The Cotopaxi volcano in Ecuador shows signs of erupting, 138 years after its last big eruption left 1,000 people dead.
Guayaquil – Ecuador on Monday scrambled to respond to its worst earthquake in decades as the president announced the death toll had soared to 272 and people picked through the rubble of toppled buildings for survivors.
Guayaquil, the most populous city with more than three million residents, was the biggest to bear the full brunt of the magnitude 7.8 quake, and its effects could still be seen and felt.
“I was in a high-rise in downtown, on the sixth floor,” Antonio Torres, a 32-year-old who works as a delivery man in Guayaquil, told Al Jazeera.
We are shaken, but we’ll be fine.
“I ran down the stairwell to escape the building, which felt like it was going to fall.”
The tower Torres was in stayed standing, but many others collapsed.
“Homes, entire apartment complexes, and several bridges all collapsed. It was very strong,” he said.
Many more buildings were damaged, and in the city’s historic centre rubble lined the streets. Residents out walking on Sunday evening seemed wary of passing too close to buildings, with many walking in the now car-free streets.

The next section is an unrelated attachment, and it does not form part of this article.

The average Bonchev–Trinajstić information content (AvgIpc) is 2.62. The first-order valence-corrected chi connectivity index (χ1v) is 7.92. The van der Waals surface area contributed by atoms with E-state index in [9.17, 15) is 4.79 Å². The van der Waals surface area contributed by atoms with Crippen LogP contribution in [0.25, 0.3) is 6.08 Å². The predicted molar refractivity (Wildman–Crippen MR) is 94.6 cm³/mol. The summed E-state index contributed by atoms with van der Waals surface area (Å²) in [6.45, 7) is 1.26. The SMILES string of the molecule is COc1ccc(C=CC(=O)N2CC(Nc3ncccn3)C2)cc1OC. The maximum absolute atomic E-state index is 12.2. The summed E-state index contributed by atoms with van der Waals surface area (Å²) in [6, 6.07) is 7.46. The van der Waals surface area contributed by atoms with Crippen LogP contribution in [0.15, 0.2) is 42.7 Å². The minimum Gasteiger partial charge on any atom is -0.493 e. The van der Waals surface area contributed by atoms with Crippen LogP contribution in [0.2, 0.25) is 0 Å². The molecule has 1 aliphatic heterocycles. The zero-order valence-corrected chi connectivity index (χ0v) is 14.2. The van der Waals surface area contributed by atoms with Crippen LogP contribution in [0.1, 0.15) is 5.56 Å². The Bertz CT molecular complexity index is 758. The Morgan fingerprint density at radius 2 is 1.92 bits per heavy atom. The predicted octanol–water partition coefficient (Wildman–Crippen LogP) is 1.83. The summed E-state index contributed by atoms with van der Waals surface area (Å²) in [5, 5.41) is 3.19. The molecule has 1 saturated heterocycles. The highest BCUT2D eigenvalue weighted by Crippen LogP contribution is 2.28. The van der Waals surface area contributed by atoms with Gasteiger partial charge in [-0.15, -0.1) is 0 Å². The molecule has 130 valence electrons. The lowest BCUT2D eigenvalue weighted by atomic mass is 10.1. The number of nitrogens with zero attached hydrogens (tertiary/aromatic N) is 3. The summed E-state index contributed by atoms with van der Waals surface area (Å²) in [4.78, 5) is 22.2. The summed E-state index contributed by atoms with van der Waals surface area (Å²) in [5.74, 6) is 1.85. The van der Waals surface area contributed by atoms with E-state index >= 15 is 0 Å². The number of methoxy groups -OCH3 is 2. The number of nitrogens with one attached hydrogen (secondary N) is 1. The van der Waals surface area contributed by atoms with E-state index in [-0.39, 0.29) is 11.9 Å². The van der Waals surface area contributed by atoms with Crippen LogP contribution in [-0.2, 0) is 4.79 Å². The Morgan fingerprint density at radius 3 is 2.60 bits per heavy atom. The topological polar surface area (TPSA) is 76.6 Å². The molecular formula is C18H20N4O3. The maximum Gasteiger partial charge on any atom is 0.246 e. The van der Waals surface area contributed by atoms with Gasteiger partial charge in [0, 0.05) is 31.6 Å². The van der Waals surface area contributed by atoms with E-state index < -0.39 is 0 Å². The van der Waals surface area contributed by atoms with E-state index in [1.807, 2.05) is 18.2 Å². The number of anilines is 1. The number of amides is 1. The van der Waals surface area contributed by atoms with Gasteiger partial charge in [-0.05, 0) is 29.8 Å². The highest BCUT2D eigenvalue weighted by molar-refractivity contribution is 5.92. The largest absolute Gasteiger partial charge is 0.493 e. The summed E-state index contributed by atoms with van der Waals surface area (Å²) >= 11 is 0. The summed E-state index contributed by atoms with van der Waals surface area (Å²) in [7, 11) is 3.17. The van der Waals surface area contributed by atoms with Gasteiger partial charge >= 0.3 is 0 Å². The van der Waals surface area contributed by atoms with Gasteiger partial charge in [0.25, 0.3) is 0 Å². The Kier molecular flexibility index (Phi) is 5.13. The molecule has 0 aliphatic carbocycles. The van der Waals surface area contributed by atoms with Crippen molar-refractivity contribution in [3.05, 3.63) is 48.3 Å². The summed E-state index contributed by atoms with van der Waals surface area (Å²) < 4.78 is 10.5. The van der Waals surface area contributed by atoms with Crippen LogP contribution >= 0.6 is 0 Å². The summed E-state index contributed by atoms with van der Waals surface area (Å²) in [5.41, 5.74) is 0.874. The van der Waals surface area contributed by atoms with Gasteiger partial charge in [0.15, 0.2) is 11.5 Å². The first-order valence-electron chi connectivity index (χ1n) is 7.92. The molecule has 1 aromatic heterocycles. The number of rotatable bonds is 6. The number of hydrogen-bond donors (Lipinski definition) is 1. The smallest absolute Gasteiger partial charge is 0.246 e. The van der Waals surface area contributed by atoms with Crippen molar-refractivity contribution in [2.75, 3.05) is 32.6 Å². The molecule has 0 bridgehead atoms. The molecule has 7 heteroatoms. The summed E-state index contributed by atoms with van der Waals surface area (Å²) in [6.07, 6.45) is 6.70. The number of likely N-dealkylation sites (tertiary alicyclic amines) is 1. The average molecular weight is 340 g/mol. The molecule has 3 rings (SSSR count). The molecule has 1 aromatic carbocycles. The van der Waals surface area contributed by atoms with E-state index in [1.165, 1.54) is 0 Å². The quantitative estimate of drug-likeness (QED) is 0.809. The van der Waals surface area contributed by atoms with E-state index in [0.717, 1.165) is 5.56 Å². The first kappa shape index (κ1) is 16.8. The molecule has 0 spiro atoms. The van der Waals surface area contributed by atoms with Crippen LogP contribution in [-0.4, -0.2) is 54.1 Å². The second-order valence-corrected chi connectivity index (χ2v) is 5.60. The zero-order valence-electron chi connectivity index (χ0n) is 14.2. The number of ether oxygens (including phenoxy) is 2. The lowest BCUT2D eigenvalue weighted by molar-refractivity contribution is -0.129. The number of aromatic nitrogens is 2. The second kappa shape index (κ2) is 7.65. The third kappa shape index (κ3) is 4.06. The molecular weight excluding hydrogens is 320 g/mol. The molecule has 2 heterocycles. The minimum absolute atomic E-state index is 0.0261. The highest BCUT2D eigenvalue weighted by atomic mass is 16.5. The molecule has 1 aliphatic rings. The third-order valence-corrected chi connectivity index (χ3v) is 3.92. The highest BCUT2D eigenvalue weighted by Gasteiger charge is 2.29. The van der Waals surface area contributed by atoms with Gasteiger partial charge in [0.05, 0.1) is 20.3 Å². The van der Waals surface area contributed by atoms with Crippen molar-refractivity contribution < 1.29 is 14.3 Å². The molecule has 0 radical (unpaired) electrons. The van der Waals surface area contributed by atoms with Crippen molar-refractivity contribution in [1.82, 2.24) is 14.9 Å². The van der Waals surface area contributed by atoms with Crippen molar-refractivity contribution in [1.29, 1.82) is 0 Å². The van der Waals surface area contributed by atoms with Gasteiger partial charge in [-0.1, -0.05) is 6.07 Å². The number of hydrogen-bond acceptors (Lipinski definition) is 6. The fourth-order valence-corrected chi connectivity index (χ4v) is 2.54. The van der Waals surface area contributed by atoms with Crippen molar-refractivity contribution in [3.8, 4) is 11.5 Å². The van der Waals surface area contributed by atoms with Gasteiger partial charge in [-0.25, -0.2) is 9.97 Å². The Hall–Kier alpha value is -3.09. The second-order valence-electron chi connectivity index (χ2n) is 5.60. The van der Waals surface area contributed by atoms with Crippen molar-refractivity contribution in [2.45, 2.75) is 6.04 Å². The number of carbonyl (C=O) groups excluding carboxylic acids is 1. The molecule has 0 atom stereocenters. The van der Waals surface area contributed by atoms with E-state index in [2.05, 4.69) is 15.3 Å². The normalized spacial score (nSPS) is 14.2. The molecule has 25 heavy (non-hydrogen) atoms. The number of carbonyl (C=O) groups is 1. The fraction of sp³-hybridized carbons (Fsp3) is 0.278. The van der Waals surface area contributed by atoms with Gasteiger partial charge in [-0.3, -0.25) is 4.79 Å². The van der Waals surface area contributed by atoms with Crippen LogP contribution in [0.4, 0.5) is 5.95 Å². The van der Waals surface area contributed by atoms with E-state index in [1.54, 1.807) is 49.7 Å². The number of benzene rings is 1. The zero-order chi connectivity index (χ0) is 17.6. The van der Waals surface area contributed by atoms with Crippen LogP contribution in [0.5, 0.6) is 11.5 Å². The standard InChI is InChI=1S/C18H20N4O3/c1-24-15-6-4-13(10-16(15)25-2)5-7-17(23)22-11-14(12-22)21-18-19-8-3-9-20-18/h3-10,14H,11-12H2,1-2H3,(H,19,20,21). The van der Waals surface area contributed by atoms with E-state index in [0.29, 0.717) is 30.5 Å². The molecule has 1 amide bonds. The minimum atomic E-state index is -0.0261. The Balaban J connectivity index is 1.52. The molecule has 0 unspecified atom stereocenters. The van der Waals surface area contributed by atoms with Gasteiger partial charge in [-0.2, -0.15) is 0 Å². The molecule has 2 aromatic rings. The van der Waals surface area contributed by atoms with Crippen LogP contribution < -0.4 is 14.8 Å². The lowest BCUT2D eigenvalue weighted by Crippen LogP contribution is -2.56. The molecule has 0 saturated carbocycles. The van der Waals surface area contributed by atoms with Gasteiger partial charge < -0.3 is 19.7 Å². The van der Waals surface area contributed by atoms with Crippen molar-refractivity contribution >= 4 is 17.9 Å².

Local authorities cordoned off dangerous areas, and a clean-up operation has begun, but damage was still visible throughout the city.
“We didn’t expect something like this,” Daniel Masson, an architect from the capital, Quito, told Al Jazeera.
The 27-year-old said that while Ecuadoreans were used to tremors from the many volcanoes that dot the country, especially around Quito, a quake of this strength was unlike anything he had ever experienced.
The distance from the epicentre Pedernales to Quito is roughly 180 kilometres, and the quake registered as a 6.4 in the capital.
“Last year, we had more than a month where there were almost constant tremors. But that was fine, we got used to it,” Masson said.
Much of Ecuador is mountainous, and deadly landslides resulting from the quake have made travel difficult.
People driving from Quito to Guayaquil usually experience roads that wind easily through misty mountaintops. But on Monday they were forced to endure long waits as rubble was cleared and both military and private trucks rushed to deliver aid.
In Guayaquil, the mood was sombre but people said they were determined to pick up the pieces. The threat of a tsunami has passed, and no major aftershocks have claimed property or lives, authorities said.
“We are shaken, but we’ll be fine,” Torres said.